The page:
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C For Dummies®, Volume One & Two Bundle

C For Dummies®, Volume One & Two Bundle

The C Answer Book 2nd Edition.

The C Answer Book 2nd Edition.

Absolute Beginner's Guide to C (2nd Edition)

Absolute Beginner's Guide to C (2nd Edition)

C Programming for the Complete Newbie

Hello there I'm Krisis you may have seen me on irc.hackersclub.com. Well I thought it was about time to write an article like everyone else. But unlike many others mine won't be on Hacking, Cracking, or Phreaking it's on C programming, you see I'm not the best hacker but I'm an ok programmer. So here it goes. This is based for absolute beginners so those of you like my friend Chrak wouldn't be interested in it.

First let's talk about some of C's history. C was invent by Dennis Ritchie and Kenneth Thompson. They modeled it after the language they were using called B. C was a subset of B hence the name. C was made because B was going out of style and they needed a new language to write UNIX in. Yes UNIX was made in C. C was made popular very quickly because every UNIX sold had a C compiler. A compiler is a program thats looks at your source code and transfers it into object code, after it is transfered into object code it must be linked, once it's linked it can be executed.

Second, lets talk about variables, they are your integers and characters and so on. You have many data types and they are:

  • int - integers
  • char - characters
  • long - int bigger integers
  • short - int same as int
  • float - decimal numbers
  • double - even bigger decimal numbers

To define a variable 1st you must put something like

int MyNum;
MyNum = 2;

or for a character value it would be like

char name;
name = 'Jim';

notice the '' you must have those around character values, they are not needed for integers or decimals.

Third, I'll tell you about stuff like #include and #define. #include is used to tell the compiler that whatever is in the brackets just be included like its part of your code.

#include <stdio.h>

#define is used to define something Like the color of a truck or car.

#define TRUCK "red"

#include and #define must come before any functions are even prototyped (I'll talk about this later).

Fourth, I'll talk about functions. Every program must have at least one function. That functions name must be main(). The () tells the compiler that it is a function. All functions must return a value in the main() function a 0 is usually returned. In your functions you will want to use comment's to explain your code a comment is begun by using /* and ended by using */ .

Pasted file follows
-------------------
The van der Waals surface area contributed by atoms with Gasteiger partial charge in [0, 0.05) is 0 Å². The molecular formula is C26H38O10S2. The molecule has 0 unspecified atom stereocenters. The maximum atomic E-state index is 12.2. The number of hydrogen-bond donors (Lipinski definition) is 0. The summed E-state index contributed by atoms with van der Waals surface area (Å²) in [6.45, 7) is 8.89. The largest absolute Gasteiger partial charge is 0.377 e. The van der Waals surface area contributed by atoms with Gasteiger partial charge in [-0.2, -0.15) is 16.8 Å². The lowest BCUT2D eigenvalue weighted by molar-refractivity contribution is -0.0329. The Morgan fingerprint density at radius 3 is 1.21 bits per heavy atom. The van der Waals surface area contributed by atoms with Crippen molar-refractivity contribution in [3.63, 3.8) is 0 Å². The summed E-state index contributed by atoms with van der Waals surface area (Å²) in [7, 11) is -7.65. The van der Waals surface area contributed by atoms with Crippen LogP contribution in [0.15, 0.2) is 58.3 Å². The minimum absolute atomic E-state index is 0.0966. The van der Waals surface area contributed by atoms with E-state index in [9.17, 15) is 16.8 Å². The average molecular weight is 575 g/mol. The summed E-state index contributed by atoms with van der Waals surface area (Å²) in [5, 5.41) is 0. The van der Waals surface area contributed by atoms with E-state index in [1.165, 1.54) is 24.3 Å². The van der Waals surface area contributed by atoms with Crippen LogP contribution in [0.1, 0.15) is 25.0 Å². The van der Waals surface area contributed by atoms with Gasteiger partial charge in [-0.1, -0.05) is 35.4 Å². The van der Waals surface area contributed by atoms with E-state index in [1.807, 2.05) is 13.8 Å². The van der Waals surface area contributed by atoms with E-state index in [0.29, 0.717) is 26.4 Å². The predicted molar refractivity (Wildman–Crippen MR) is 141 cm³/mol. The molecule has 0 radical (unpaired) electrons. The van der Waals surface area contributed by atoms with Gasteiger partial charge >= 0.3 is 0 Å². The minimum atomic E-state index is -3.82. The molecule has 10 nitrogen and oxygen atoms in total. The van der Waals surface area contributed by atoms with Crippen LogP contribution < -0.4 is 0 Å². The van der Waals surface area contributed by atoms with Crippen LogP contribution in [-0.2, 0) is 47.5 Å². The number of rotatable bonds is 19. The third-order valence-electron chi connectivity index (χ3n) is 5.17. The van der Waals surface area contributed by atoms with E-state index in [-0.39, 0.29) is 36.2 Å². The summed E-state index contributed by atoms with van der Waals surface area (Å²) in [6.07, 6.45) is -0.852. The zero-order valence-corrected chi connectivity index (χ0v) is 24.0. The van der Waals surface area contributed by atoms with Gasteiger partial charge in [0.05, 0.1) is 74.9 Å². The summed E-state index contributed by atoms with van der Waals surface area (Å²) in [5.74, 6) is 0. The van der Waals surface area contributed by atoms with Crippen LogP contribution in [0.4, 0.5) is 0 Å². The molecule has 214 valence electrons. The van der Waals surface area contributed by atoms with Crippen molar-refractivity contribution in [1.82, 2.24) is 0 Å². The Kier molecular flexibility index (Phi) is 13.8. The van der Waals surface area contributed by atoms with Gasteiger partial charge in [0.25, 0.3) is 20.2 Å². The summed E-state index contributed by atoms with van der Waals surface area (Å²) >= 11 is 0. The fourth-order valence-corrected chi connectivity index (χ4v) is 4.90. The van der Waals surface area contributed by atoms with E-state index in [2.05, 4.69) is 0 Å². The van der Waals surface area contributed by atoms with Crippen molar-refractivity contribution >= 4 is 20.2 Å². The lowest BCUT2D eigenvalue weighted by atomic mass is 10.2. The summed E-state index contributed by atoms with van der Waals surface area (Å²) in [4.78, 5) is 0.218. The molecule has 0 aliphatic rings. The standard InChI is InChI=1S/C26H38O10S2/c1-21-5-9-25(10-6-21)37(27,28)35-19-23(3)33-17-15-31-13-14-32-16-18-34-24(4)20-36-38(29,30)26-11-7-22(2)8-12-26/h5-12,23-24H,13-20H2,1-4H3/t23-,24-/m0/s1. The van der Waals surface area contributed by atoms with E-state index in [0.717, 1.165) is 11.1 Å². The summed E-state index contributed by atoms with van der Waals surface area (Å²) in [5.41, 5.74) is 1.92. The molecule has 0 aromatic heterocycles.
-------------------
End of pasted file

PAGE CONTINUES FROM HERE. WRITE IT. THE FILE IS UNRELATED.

I will now show you your 1st program.

#include <stdio.h>      /* Used in most standard Input Output Programs */
main()
{                       /* Beginning Brackets used to show the beggining of a block of code */
printf("Hello World");  /* A function already written in stdio.h */
return 0;               /* Value returned from the program */
}                       /* Ending bracket used to show end of a block of code */

now compile your program in your compiler if your using UNIX do it like this

gcc hello.c -o Hello

and then run your program bye typing in

./Hello

Fifth, I'll talk about output, which is essential to almost all programs. I'll start you out with printf(); It is defined in stdio.h so every time you call printf(); you must include stdio.h .

printf(); 's syntax is quite easy you just used it like this

printf("What ever you want outputted");

to output variables you do it like this

char dog='scruffy';
printf("My dogs name is %c", dog);

notice the %c it tells the compiler to look for a character variable.

Now for Integers and Decimals

int age=16;
printf("I am %d year's old", age);

use %d to print out decimals and integers

Sixth, let;s talk about multiple functions. When you have more than one function you must prototype it.

Here is an example.

#include <stdio.h>
void hello(); /* This is a prototype notice the void. Void tells the 
                 compiler that this function
                 does not return a value like return 0; */
main() /* Main doesnt ever need to be prototyped */
{  
hello();
return 0;
}

void hello(); /* Your prototype must look exactly like your real function */
{
printf("Im in the function hello!");
}